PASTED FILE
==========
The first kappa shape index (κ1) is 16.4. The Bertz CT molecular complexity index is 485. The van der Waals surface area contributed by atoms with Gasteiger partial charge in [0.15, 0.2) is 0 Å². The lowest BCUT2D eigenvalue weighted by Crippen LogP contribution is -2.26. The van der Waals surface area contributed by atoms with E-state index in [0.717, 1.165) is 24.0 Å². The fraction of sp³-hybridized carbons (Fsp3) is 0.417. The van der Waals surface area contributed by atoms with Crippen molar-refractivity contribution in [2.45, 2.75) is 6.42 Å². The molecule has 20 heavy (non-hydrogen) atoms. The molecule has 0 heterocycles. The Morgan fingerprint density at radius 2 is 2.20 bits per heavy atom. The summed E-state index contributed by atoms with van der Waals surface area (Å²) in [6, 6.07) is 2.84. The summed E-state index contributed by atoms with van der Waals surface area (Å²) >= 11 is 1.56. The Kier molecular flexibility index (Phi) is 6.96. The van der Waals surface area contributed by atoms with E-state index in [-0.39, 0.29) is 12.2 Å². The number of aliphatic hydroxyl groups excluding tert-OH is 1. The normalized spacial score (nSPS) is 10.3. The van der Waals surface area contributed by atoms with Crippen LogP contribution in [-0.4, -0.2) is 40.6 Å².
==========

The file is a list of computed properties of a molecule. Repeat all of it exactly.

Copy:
The first kappa shape index (κ1) is 16.4. The Bertz CT molecular complexity index is 485. The van der Waals surface area contributed by atoms with Gasteiger partial charge in [0.15, 0.2) is 0 Å². The lowest BCUT2D eigenvalue weighted by Crippen LogP contribution is -2.26. The van der Waals surface area contributed by atoms with E-state index in [0.717, 1.165) is 24.0 Å². The fraction of sp³-hybridized carbons (Fsp3) is 0.417. The van der Waals surface area contributed by atoms with Crippen molar-refractivity contribution in [2.45, 2.75) is 6.42 Å². The molecule has 20 heavy (non-hydrogen) atoms. The molecule has 0 heterocycles. The Morgan fingerprint density at radius 2 is 2.20 bits per heavy atom. The summed E-state index contributed by atoms with van der Waals surface area (Å²) in [6, 6.07) is 2.84. The summed E-state index contributed by atoms with van der Waals surface area (Å²) >= 11 is 1.56. The Kier molecular flexibility index (Phi) is 6.96. The van der Waals surface area contributed by atoms with E-state index in [-0.39, 0.29) is 12.2 Å². The number of aliphatic hydroxyl groups excluding tert-OH is 1. The normalized spacial score (nSPS) is 10.3. The van der Waals surface area contributed by atoms with Crippen LogP contribution in [-0.4, -0.2) is 40.6 Å².